Tuesday, October 29, 2013 at 7:30pm
Beyond the Shot, Behind the Scene: The Old and the New
155 Freeman Street, Brooklyn
A lecture by Devin Fore
Eisenstein’s paean to agricultural modernization The Old and the New (aka The General Line, 1929) remains the Soviet director’s least understood film. On the one hand, its renunciation of the wild experimental editing for which Eisenstein was famous didn’t win it the support of fans of the heroic avant-garde (Brakhage once dismissed the film as “very simple and stupidly straightforward”); on the other hand, its tendency to “cinematic excess” within the shot exceeded the ideological schematism of the propaganda film as a genre, making it useless to the Bolshevik state apparatus. In his own efforts to justify this hermetic and elusive film, Eisenstein drew attention to the particular historical interval at which revolutionary society found itself in the 1920s, a fluid and shifting point of transition somewhere between the old tsarist regime and a future society to come. The historical indeterminacy of the film’s subject matter is, moreover, echoed by the film’s technical construction, which is conspicuously difficult to situate within the history of the cinematic medium: The Old and the New is a montage film without cutting and splicing, a moving picture made of still images, and a talkie with no sound. Ultimately, the contradictory structure of The Old and the New confronts a question central to the philosophy of emergence: How is it possible for a radically new and unprecedented reality (here: post-revolutionary society) to come into being when the new reality must emerge from conditions already in existence? How, in other words, can a reality that transcends the present exhibit itself in the present? On this question, the philosopher George Herbert Mead made the following observation in the late 1920s: “The social character of the universe we find in the situation in which the novel event is in both the old order and the new which its advent heralds. Sociality is the capacity of being several things at once.” As we will see, this notion of sociality is at the heart of The Old and the New. - DF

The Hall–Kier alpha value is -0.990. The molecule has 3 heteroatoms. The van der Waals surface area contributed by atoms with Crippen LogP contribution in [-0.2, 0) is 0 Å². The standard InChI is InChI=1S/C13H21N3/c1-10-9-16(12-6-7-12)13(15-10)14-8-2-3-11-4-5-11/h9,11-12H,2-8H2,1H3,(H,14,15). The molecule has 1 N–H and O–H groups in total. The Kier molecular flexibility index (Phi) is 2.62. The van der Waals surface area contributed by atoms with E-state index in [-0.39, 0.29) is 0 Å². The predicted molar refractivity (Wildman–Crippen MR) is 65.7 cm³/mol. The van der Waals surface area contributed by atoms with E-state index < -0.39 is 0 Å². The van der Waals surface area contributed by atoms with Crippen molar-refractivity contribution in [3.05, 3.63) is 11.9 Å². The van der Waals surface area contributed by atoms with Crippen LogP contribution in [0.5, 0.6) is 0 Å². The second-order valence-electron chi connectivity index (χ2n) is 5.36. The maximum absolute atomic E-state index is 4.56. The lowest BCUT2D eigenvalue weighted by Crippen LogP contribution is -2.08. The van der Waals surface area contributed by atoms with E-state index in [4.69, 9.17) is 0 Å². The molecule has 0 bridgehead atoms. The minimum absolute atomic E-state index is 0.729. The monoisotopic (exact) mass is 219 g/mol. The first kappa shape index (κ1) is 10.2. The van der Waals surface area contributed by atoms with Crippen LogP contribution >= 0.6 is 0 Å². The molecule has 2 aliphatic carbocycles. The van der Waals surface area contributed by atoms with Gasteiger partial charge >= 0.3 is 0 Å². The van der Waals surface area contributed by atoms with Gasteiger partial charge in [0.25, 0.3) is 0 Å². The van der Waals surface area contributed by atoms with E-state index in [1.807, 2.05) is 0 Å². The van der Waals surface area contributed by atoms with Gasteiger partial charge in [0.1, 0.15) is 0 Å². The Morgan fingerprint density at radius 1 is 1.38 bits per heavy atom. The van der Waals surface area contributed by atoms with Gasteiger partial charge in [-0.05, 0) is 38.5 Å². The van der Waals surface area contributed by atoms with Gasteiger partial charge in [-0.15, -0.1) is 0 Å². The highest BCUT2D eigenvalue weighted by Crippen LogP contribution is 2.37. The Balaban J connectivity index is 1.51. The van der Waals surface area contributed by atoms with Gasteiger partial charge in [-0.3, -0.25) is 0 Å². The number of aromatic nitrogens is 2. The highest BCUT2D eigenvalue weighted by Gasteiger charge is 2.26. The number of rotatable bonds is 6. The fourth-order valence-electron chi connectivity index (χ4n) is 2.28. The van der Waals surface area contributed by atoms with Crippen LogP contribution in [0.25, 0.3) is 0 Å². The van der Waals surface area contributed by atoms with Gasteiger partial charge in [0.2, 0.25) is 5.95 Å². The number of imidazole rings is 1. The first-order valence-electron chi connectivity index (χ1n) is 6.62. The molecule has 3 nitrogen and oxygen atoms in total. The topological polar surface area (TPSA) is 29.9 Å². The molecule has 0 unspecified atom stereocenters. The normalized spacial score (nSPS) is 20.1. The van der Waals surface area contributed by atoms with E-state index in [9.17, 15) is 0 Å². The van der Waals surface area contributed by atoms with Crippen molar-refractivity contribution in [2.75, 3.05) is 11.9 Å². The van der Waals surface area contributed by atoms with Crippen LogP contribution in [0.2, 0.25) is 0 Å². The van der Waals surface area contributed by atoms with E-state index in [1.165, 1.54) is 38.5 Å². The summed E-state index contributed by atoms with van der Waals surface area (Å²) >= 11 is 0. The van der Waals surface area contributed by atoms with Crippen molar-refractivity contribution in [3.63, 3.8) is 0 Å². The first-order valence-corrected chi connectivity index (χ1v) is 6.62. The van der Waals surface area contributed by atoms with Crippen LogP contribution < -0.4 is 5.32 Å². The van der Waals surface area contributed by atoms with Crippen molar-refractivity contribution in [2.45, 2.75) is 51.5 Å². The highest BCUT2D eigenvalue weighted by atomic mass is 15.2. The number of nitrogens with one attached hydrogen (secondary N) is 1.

Devin Fore is Associate Professor in the Department of German at Princeton University. He is an editor of October and the author of Realism after Modernism: The Rehumanization of Art and Literature.
Please note: seating is limited. First-come, first-served. Box office opens at 7pm.
If you'd like to watch The Old and the New before the talk, it can be viewed online here.